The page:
John Berryman envisioned his Dream Songs poems to wed “gravity of matter” and “gaiety of manner.” It’s apparently in his notebooks, but I only came across it when I read David Wojahn’s essay on Berryman. I originally just wanted to quote the passage, but this has become a surprising bit of self-examination of my own poetic project at this point in time.
Anyway, Wojahn didn’t write it though, as he quotes from Paul Mariani’s Dream Song: The Life of John Berryman. Mariani, of course, quotes from Berryman himself, and to further the cycle here I am quoting the entire passage Wojahn quoted from Mariani who quoted Berryman himself:
In the process of getting to know John Berryman, I’ve read:
- this interview from The Paris Review, conducted a year before he died and published in an issue that contains an unrelated pleasant surprise: the print publication of one of my favorite Velvet Underground songs (listen and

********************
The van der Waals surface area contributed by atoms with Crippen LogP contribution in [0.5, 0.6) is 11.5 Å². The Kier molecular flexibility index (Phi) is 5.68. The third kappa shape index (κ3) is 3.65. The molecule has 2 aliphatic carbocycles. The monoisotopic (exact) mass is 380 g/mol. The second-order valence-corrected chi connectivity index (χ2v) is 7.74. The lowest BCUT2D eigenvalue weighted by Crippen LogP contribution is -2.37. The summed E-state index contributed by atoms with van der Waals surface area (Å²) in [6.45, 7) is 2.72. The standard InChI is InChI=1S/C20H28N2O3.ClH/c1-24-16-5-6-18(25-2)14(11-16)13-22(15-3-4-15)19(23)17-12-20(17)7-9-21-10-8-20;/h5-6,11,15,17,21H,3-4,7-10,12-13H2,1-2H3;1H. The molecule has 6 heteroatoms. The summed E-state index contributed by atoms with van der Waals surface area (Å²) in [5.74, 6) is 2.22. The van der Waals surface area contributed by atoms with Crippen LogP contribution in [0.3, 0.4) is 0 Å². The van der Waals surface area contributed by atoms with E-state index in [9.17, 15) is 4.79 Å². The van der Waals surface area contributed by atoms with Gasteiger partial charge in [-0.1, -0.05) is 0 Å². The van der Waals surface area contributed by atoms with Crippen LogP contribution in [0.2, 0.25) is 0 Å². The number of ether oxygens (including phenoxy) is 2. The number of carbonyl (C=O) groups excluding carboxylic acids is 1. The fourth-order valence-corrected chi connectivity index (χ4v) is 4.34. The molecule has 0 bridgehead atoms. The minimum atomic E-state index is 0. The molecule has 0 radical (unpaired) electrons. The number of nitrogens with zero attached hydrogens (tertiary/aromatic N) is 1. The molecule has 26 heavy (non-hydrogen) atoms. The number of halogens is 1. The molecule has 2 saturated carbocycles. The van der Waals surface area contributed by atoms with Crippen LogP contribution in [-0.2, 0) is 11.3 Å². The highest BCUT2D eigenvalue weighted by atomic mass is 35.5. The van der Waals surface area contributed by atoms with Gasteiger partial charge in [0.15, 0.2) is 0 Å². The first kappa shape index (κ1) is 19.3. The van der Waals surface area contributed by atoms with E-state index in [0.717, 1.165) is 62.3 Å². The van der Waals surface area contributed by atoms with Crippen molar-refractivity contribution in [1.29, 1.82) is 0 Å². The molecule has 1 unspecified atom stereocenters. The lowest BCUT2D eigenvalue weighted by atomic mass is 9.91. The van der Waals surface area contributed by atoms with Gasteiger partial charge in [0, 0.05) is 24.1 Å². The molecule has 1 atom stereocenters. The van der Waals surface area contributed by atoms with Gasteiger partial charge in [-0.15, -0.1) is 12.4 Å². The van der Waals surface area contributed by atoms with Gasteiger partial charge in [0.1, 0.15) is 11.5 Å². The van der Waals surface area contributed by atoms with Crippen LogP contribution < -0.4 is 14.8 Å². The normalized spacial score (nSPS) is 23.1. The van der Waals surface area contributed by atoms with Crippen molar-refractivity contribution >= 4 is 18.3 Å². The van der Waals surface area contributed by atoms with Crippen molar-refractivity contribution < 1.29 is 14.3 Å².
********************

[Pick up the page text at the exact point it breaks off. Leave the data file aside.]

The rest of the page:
try fail to read along)
- David Wojahn’s highly-engaging memoir-cum-critical-essay “‘In All Them Time Henry Could Not Make Good’: Reintroducing John Berryman”
- the notes on Berryman and samples of his work on this entry from one of the best reasons I still have for entering the LiveJournal URL on my browser
- what seems to be the complete Dream Songs, from 77 Dream Songs to the beautifully-titled His Toy, His Dream, His Rest
I want to print out all of these, so I can highlight the parts that resonate so strongly with me. “Resonate” is a good word to use: I don’t claim to understand everything Berryman does, but just like with Hart Crane (another poet I’m also reading about these days), there’s something in the work and the life that sings to me.
One more thing (for now):
I’ve only just realized that Michael Robbins’s “Alien Vs. Predator” (one of my favorite contemporary poems) makes what seems a reference to Berryman’s characterization of Rilke as a jerk in “Dream Song 3: A Stimulant for an Old Beast.” I like Rilke’s work a lot, and he was instrumental in getting me interested in poetry, but I must confess I find it hilarious when poets call him a jerk.